One of the most talked about topics since November 2022 is whether AI will take over jobs normally performed by human beings. Thanks to the sudden emergence of ChatGPT, everyone has begun to sit up and listen, even from the non-tech fraternity. Its impressive conversational abilities has even caught Google by surprise, so much so that when the search giant tried to go one up on this new sensation with its version of AI chatbot called Bard, it failed embarrassingly and lost US$100 billion in market value in the process. Such is the magnitude of the race to global AI dominance.
But although AI is quick to process terabytes of data and expansive in its reach, it is only as powerful as the data it can have its claws on. In other words, if no such data exists, it will return no relevant results to us.
So in terms of job replacements, perhaps the right way to look at AI is to recognise it as a brilliant data cruncher rather than as a thinking machine. For it to think, it will require additional programming and learning (by the AI itself), similar to what some of the more sophisticated AI tools are doing out there at the moment. But just on the basic level of AI alone, people shouldn’t fear it too much unless their jobs are nothing but the repetitive and mundane ones.
From Jetsons, Kitt, Jarvis to Siri, OK Google
Although AI has got the world’s attention now, it is actually not something new because whether we realise it or not, this intelligent software has already been around us for some time. For example, what we thought of as “awesome” when our mobile phone’s scheduler was able to remind us about an event, today “codes” can activate our lights when we set it to “sunrise” or “sunset”. We could also instruct for our email to be sent after reaching a certain location. But where this will lead to can be quite nerve wracking because not only can AI take commands from us when we say the word, it has also gone where no one has gone before.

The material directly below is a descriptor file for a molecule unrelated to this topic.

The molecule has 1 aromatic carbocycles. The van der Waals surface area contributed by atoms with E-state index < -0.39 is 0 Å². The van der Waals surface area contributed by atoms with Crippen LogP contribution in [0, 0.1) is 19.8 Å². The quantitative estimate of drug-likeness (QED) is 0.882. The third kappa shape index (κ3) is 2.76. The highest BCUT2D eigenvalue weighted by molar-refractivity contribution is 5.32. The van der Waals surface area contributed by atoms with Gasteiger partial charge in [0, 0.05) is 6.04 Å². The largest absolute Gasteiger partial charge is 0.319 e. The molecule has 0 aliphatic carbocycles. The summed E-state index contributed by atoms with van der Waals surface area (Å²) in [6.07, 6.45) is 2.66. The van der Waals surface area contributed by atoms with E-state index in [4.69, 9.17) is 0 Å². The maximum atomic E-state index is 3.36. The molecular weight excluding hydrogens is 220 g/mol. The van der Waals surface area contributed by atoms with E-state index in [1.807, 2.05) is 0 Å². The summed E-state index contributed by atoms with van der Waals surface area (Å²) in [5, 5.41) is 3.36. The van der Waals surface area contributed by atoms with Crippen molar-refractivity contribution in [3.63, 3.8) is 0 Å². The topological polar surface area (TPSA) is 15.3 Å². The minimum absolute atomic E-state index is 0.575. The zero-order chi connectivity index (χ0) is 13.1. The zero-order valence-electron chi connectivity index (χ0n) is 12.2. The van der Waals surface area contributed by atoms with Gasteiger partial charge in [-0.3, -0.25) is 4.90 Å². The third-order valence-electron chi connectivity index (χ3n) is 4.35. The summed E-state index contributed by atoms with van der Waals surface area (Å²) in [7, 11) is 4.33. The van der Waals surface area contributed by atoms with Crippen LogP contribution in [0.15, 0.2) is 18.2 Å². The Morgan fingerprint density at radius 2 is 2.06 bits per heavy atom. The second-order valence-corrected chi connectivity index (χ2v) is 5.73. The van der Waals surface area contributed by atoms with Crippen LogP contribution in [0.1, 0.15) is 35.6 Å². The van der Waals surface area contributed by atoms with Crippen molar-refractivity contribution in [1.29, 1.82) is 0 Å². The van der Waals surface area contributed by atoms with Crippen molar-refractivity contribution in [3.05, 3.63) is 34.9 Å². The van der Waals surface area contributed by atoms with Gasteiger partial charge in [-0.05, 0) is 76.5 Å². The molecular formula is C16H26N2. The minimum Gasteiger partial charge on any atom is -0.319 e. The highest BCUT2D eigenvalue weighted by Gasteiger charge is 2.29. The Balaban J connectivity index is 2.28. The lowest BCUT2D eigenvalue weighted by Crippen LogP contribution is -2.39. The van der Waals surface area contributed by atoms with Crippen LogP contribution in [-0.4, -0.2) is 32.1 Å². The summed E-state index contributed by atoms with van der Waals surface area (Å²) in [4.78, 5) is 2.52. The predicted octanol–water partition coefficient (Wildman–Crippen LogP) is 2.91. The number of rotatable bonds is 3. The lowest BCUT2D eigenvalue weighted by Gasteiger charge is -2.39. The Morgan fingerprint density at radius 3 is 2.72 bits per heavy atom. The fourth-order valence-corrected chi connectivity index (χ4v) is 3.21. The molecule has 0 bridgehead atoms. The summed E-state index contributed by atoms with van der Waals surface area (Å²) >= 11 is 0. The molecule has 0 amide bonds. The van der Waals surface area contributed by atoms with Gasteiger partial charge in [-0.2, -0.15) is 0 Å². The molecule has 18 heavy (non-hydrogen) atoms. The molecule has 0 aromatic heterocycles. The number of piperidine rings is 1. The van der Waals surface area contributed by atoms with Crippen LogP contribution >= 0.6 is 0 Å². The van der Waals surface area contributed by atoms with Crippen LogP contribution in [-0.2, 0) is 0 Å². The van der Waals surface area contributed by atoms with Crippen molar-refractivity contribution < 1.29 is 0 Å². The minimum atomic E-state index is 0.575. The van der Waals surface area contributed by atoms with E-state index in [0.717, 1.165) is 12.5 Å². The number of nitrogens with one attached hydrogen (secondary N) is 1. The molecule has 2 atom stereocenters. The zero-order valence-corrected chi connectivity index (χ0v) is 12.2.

Case in point, I found a report explaining how a four-legged robot was smart enough to re-programme itself to stand on three legs after discovering that one of its legs was broken. Another interesting article also narrated about how a robot equipped with a camera was found to have captured faces of people passing by and systematically storing them in a database, all these without any prior settings to do so. This is perhaps the reason why people like Stephen Hawkings and Elon Musk found AI to be a very daunting subject to tackle.
“The development of artificial intelligence could spell the end of the human race,” according to Stephen Hawking.
“[AI] scares the hell out of me,” Tesla and SpaceX founder Elon Musk once said at the SXSW tech conference. “It’s capable of vastly more than almost anyone knows, and the rate of improvement is exponential.”
But before any doomsday prediction can become reality, a Forbes article published in 2022 indicated what AI’s influence can potentially be like in the HR space:
- AI’s Role in Making HR Teams Informed & Efficient – in particular like hiring needs and matching of candidates.
- AI’s Role in Improving Employee Engagement – such as finding out why an employee leaves and how best to retain employees.